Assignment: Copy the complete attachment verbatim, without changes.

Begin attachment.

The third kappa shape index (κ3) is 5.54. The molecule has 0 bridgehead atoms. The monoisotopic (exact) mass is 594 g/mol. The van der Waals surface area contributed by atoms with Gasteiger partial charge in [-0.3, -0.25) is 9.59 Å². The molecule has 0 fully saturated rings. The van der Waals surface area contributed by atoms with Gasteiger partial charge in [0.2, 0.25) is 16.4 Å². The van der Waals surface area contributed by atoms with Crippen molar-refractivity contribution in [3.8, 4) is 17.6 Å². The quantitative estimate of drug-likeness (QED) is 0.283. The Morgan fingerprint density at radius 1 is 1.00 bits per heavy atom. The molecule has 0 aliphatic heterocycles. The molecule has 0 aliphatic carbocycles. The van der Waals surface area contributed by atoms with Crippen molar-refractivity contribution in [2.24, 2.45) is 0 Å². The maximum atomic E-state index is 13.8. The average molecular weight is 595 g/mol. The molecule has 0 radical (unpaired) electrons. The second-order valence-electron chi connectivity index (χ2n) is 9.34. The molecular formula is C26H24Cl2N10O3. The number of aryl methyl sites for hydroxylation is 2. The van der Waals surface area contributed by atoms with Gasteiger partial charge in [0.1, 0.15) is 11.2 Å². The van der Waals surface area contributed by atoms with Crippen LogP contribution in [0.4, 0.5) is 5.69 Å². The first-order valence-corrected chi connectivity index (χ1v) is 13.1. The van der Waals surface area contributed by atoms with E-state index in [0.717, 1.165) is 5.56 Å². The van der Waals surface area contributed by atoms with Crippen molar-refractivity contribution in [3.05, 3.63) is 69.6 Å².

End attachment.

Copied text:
The third kappa shape index (κ3) is 5.54. The molecule has 0 bridgehead atoms. The monoisotopic (exact) mass is 594 g/mol. The van der Waals surface area contributed by atoms with Gasteiger partial charge in [-0.3, -0.25) is 9.59 Å². The molecule has 0 fully saturated rings. The van der Waals surface area contributed by atoms with Gasteiger partial charge in [0.2, 0.25) is 16.4 Å². The van der Waals surface area contributed by atoms with Crippen molar-refractivity contribution in [3.8, 4) is 17.6 Å². The quantitative estimate of drug-likeness (QED) is 0.283. The Morgan fingerprint density at radius 1 is 1.00 bits per heavy atom. The molecule has 0 aliphatic heterocycles. The molecule has 0 aliphatic carbocycles. The van der Waals surface area contributed by atoms with Crippen molar-refractivity contribution in [2.24, 2.45) is 0 Å². The maximum atomic E-state index is 13.8. The average molecular weight is 595 g/mol. The molecule has 0 radical (unpaired) electrons. The second-order valence-electron chi connectivity index (χ2n) is 9.34. The molecular formula is C26H24Cl2N10O3. The number of aryl methyl sites for hydroxylation is 2. The van der Waals surface area contributed by atoms with Gasteiger partial charge in [0.1, 0.15) is 11.2 Å². The van der Waals surface area contributed by atoms with Crippen LogP contribution in [0.4, 0.5) is 5.69 Å². The first-order valence-corrected chi connectivity index (χ1v) is 13.1. The van der Waals surface area contributed by atoms with E-state index in [0.717, 1.165) is 5.56 Å². The van der Waals surface area contributed by atoms with Crippen molar-refractivity contribution in [3.05, 3.63) is 69.6 Å².